There is a thermostat.
Older units use a sensor tube that runs from the inside of the fridge
to the gas valve. When the inside temperature is cold enough, only a pilot flame burns. When the inside temperature rises, the thermostat opens the propane
valve and a larger flame heats the ammonia gas generator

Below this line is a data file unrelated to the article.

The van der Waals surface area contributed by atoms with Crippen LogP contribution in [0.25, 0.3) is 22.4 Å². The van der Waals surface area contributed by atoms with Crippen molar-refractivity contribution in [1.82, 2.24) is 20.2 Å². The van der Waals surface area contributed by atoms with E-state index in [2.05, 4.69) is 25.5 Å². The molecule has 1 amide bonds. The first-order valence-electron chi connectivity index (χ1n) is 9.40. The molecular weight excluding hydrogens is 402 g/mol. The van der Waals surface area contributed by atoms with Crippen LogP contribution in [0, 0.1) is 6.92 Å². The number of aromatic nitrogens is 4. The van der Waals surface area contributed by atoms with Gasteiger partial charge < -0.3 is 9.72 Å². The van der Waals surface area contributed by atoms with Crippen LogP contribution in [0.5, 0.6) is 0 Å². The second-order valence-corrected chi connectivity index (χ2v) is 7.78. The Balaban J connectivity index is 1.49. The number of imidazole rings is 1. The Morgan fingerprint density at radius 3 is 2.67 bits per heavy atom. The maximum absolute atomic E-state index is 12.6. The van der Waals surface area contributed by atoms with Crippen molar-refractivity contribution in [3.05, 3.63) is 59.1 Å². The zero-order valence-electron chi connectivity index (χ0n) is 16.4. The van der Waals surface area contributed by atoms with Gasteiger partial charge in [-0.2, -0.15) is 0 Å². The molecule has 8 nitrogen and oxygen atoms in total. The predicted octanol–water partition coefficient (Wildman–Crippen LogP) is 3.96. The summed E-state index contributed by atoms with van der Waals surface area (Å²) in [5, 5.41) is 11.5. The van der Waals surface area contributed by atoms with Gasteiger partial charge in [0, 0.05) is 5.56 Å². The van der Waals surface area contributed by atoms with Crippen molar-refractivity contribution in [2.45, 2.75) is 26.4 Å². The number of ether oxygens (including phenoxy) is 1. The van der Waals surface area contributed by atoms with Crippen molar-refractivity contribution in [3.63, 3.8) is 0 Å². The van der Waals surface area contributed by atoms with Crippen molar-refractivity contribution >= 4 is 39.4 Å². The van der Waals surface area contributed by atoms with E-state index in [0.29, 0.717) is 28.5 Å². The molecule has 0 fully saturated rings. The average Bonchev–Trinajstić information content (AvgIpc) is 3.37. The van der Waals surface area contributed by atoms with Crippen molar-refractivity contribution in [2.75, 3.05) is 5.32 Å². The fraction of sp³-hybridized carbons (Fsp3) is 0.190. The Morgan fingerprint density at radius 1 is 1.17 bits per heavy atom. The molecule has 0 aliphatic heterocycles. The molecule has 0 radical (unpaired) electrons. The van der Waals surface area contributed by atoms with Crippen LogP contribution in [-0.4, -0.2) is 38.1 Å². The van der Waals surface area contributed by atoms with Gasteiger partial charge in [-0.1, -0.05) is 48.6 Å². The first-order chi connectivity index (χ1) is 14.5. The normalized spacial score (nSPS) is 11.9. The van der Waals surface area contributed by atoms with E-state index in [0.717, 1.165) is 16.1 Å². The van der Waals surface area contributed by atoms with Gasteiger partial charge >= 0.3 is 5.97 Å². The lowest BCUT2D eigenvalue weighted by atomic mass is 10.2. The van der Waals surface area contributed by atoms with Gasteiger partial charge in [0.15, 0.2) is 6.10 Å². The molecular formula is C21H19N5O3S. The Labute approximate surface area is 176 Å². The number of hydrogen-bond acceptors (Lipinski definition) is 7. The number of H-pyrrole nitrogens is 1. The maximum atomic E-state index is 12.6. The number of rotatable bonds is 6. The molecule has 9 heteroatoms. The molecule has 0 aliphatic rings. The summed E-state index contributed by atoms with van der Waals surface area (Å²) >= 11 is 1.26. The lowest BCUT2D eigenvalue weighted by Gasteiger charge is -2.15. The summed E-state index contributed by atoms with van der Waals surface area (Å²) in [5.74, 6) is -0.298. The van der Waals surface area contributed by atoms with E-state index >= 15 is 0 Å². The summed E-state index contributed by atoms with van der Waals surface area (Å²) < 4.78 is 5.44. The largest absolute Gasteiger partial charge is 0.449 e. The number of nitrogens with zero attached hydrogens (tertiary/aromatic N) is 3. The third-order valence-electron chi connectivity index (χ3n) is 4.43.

to start the refrigerator
I guess in cold weather you could turn the main propane
valve off and save the amount of propane
it takes to run the pilot light
. But what would be the consequence if you forgot to get it going when the weather warmed?
For newer units, many have electronic controls that eliminate the pilot light
. I can't see where there would be any saving with such a unit to turn the gas off during cold weather. However, I have never owned this type of refrigerator